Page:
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HIV infection in utero

Last reviewed dd mmm yyyy. Last edited dd mmm yyyy

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Around 1.4 million women diagnosed with HIV become pregnant every year

  • HIV infection in pregnancy has become the most common complication of pregnancy in some developing countries (2)
  • in 2009, an estimated 15.7 million women above the age of 15 were living with HIV globally, and 1.4 million of them became pregnant
    • nearly 90% of these expectant mothers were living in 22 countries in sub-Saharan Africa and India (3)
  • the prevalence of HIV infection in women giving birth in England and Scotland in 2008 was 1/486 (0.2%)
    • this number has been stable since 2004 and has remained highest in London (3.7/1000)
    • estimated proportion of exposed infants (born to both diagnosed and undiagnosed HIV-infected women) who became infected has decreased from 12% in 1999 to approximately 2% in 2007) (4)
  • without any interventions, up to 45% of infants of HIV seropositive mothers are pre- or peri-natally infected with HIV (1), accounting for 90% of HIV infections in childhood
    • in the developed world this figure may be lower, with vertical transmission rates of 20 - 30%.

Maternal viral load is the most predictive factor for perinatal HIV transmission.

  • higher HIV viral load is associated with a greater risk of perinatal transmission
    • however,transmission may occur with any viral load (even when the systemic plasma viral load is beneath the level of detection)(5)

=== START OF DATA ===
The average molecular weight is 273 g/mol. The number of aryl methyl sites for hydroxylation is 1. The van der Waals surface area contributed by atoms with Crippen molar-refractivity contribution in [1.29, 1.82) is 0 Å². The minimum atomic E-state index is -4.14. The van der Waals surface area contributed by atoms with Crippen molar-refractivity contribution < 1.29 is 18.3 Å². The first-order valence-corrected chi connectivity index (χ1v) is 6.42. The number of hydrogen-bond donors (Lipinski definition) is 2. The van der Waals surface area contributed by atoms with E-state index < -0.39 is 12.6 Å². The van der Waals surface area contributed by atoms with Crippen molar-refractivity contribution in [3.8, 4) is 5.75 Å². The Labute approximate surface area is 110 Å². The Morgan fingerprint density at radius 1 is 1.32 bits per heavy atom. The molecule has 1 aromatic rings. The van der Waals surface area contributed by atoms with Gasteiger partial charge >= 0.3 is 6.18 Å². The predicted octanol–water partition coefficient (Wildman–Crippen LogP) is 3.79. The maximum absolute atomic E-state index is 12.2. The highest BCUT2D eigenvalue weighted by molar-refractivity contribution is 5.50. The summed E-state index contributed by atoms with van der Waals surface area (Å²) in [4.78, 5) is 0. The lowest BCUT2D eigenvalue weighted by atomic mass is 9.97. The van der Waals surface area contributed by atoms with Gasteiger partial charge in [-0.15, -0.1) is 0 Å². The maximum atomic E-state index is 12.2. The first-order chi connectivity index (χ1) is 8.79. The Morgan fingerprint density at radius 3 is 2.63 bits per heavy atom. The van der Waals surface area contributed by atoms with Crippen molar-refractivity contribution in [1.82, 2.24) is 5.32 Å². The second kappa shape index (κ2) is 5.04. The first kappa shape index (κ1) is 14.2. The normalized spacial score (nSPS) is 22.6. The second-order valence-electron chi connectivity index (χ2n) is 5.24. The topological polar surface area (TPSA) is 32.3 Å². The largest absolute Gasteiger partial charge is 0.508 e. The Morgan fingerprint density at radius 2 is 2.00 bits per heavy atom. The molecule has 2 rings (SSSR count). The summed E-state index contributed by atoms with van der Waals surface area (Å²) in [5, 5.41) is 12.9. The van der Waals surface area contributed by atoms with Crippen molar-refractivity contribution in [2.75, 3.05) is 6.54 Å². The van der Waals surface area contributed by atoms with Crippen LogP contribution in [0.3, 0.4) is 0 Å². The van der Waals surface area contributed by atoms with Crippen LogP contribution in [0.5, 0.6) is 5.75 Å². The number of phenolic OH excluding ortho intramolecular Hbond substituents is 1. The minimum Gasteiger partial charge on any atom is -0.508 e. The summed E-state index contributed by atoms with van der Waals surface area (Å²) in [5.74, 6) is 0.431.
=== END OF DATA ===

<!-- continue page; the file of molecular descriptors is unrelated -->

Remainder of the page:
When antiretroviral drugs are available as prophylaxis, HIV transmission can be reduced to less than 5% (3).

  • zidovudine reduces the incidence of vertical transmission of HIV from about 26% to 8% when compared with controls (1).This treatment is effective regardless of the mother's viral load
  • there is evidence that a short course of neviparine, in pregnant women with HIV-1 infection, was more effective than a short zidovudine regimen for reducing the risk of mother to child transmission of HIV-1 infection (6)

Caesarian section may halve the risk relative to normal vaginal delivery.

Signs and symptoms of HIV infection may be present in the fetus. The reported fetal abnormalities include wide set eyes, short nose, patulous lips, 'box' forehead and growth failure.

However the diagnosis is usually made between the ages of 6 months and 2 years. A common mode of presentation in children is progressive encephalopathy. The number of infant AIDS cases is increasing at an alarming rate.



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